Burris Laboratory School

Remembering What You Have Studied

KEYS TO REMEMBERING WHAT YOU HAVE STUDIED

When you have finished studying this handout, you should have accomplished three things: 

  1. Learned how and when to use the memory aids of
         a) reciting,
         b) grouping, and
         c) mapping
  2. Considered an additional 10 ways to remember
  3. Taken time to practice the mapping technique

Remembering takes a conscious effort

Remembering takes a concentrated effort. Even the most brilliant students must take some steps to fix material in their mind after they have read the chapter. Once this is done, relearning or remembering for a test can be accomplished quickly and efficiently.

Remembering requires active studying: Speak and Write

Reading and listening are passive ways of studying and do not fix material firmly in your mind. Speaking and writing are active ways of studying which help you remember more because you reorganize (map), group, and associate the material as you speak and write it. Therefore, as you study:

  • Read the material, then cover it up and recite it out loud or write it in your own words.
  • Go back over your underlinings, marginal notes, and summaries, reading them aloud.
  • After completing the reading, recite or write out in short statements the main ideas in the chapter.
  • When you study with someone, make sure you do most of the talking about the chapter. You will remember more if you have explained and clarified out loud then if you just listen.
  • Write out material you are trying to memorize.

Remember by Association

Many times you can remember material by associating unfamiliar facts, ideas, names, dates, words, and occurrences with familiar material.

For example: you memorize that the American Revolution occurred in 1776. You can remember that the French Revolution occurred in 1786 by association. American Revolution 1776 - French Revolution 10 years later.

Remember by Grouping and Mapping

Sometimes remembering material is made easier by grouping items in some way:

(a) alphabetically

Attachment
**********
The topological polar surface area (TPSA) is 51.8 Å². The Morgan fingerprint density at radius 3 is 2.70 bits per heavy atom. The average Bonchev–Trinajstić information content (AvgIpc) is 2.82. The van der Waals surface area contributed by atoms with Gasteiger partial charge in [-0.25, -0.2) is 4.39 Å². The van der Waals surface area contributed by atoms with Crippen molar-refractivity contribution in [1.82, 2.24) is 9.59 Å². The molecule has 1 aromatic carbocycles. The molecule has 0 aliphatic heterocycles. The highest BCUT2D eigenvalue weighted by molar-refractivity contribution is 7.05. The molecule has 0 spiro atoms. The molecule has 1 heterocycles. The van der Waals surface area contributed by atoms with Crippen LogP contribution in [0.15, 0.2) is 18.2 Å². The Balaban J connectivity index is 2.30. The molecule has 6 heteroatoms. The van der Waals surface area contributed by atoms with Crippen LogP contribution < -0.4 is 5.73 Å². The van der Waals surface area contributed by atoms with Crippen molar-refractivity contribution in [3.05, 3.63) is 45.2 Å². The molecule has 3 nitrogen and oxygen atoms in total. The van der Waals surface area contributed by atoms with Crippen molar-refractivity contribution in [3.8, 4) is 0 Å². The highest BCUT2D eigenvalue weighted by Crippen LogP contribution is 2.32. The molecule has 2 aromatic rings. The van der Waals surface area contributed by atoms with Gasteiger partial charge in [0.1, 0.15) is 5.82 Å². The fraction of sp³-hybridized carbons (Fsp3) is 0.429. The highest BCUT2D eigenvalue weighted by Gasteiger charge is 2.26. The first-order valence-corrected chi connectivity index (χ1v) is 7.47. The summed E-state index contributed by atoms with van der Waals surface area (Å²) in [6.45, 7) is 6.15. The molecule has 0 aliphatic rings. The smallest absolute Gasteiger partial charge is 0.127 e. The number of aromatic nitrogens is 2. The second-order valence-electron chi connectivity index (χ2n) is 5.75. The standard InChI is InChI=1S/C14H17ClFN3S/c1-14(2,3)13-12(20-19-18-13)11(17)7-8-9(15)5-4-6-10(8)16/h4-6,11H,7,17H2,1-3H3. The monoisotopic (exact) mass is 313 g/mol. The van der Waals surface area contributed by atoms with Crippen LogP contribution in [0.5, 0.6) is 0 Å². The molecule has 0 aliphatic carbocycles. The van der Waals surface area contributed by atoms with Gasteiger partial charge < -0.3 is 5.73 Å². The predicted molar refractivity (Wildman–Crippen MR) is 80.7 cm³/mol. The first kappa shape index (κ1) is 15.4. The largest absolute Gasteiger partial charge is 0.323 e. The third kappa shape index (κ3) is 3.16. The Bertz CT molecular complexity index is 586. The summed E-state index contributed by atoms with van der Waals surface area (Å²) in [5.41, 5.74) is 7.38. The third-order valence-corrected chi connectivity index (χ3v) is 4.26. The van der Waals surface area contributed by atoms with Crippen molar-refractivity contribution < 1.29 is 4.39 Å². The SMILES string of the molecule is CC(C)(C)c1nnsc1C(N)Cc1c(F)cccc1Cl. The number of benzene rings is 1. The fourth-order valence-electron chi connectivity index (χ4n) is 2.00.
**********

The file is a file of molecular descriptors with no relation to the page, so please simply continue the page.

(b) sequentially
(c) by color, type, sound, etc.

At other times, getting a visual picture of the grouping around a general idea makes remembering easier. This is called mapping. There are three steps to creating a memory map.

  • Make a large box or circle in the center of the page on which you construct the memory map.
  • Add the main ideas that support and develop this subject on lines attached to the circle.
  • Attach supporting details to the main idea lines

Effective maps are made only after you have read and understand the material. A map is really just another way of outlining.

Remembering Happens When You Really Try

1. Decide to remember

  • Convince yourself: I can remember because I want to remember.
  • Find some way to get yourself interested in the material you need to remember.

2. Set pictures in your mind of what you need to remember. 

  • Pictures, diagrams, graphs, and charts are easier to remember than words--keep these visuals simple! Make your own. 
  • Complicated visuals in books are easier to remember if you trace over them with a pencil or your finger and talk through.

3. Create your own examples. 

  • If the information can be made into a graph, create one. If you can think of a similar example to reinforce the one in the book use it.

4. Make numbered lists of six to ten items and memorize them in an ordered fashion.

  • This is especially good with technical terms, vocabulary, steps in a process.

5. Try to relate what you are learning to something that is important to you.

  • For example: If I learn more about composition (writing), I can write better papers in my business class.

6. Isolate and learn major ideas and concepts.

  • Remembering lots of small details, clutters the mind. These smaller items will come to mind if you have a major concept to tie them to.
  • Simple rhymes or sentences help you remember some things.
  • Be careful that the rhyme isn't more complicated then the list to be remembered.

For example: In remembering the treble cleft, the lines are "Every good boy does fine." The spaces - spell FACE .

  • When you want to remember something in the morning, go over it just before you fall asleep. The last few minutes before you fall asleep is a prime time to fix material in your mind.
  • Write weekly summaries of your lecture notes and reading notes.

10. Review the summaries you have notes on and reread the Chapter summaries weekly.

Activity:
Make a map that fits one of the Chapters you have read in class today.

Burris Laboratory School
2201 W. University Ave.
Ball State University
Muncie, IN 47306

Hours: 7:30 a.m.-4:00 p.m. Monday-Friday
Phone: 765-285-1131
Fax: 765-285-8620